My colleague Talat Chaudhri recently published a blog post which asked “Why should universities care about identifiers?” I was aware of the post while Talat was in the process of writing it and was very pleased when I noticed that it had been published.
It was, however, when I spotted the post when it appeared in one of the personalised newspapers I used that I appreciated the skill of Talat’s opening paragraph and the image he used to accompany the post.
The opening paragraph began:
Imagine that you are a senior manager in an institution within the UK Higher Education sector with responsibilities for research: you have read some basic details about unique researcher identifiers and perhaps institutional identifiers. However, it may not be immediately apparent just how important these issues are, which may seem on the face of it to be a relatively superficial and/or trivial organisational matter.
This, I felt, encouraged the reader to read more, and click on the link to the full article. In addition, as can be seen from the accompanying image, an attractive image accompanied the post, which helped to differentiate it from the many other posts on the page.
Sometimes I hear people talk about the importance of attractive PDF designs which aim to encourage reading. A problem with that approach is that there is only one view of the report. As described in a previous post images in blog posts can enhance the user’s experience across a wide range of personalised newspaper services such as Pulse, Flipboard and Zite. This can provide a greater range of dissemination channels to reach the intended audiences, as well as providing the audiences with the flexibility to choose their preferred environment for reading such reports.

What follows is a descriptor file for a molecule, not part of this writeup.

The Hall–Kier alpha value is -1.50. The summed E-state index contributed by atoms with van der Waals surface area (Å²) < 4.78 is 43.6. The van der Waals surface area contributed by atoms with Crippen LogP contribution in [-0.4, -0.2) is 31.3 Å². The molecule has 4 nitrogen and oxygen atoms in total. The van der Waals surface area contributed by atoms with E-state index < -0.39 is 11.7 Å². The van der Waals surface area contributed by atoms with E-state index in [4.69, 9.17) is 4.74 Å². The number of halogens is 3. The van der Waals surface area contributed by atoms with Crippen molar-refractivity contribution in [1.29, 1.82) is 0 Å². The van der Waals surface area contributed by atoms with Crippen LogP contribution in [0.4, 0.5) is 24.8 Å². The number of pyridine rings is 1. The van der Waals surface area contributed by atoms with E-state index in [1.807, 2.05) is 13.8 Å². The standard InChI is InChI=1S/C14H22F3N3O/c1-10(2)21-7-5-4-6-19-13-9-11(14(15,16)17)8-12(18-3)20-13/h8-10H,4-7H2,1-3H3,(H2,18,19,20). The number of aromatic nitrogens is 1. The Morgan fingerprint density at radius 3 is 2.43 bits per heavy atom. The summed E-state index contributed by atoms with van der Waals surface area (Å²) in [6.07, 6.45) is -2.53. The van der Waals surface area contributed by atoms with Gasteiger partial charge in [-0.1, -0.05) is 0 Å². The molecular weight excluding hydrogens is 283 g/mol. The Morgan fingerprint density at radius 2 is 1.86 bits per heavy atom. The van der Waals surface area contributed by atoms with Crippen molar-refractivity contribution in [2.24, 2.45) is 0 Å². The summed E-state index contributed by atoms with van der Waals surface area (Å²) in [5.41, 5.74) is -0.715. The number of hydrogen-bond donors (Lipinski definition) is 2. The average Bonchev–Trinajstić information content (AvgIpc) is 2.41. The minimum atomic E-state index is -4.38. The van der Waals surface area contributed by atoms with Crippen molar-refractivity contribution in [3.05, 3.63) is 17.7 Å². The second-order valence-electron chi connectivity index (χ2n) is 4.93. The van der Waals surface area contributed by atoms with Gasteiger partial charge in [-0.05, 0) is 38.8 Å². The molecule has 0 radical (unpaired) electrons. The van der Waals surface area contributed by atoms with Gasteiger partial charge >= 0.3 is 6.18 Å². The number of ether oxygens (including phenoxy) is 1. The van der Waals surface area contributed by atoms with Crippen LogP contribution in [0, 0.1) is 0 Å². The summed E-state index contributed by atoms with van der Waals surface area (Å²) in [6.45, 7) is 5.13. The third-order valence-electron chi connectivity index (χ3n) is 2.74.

But as suggested in the title of this post, blog authors will need to give thought to the opening paragraph for a blog post, and images which can be used to complement the post. In addition, it will probably be useful to summarise a post or a report in a Twitter-friendly fashion. For this report you could use the opening line (which may happen if you use an auto-tweeting service):
Imagine you are a senior manager in an institution within the UK HE sector with responsibilities for research: bit.ly/OAg4VT
Although my preference is for a human-crafted summary, such as the one Talat used to announce the report:
Why should universities care about identifiers? Review on UKOLN’s Technical Foundations blog: bit.ly/OAg4VT
It seems blogs and Twitter are turning us into headline writers as well as picture editors. And if you don’t feel you have the expertise to make your make use of visual imagery the Hubspot Inbound Internet Marketing blog provides some suggestions on six creative ways to make your content more visual.
Twitter conversation via Topsy: [View]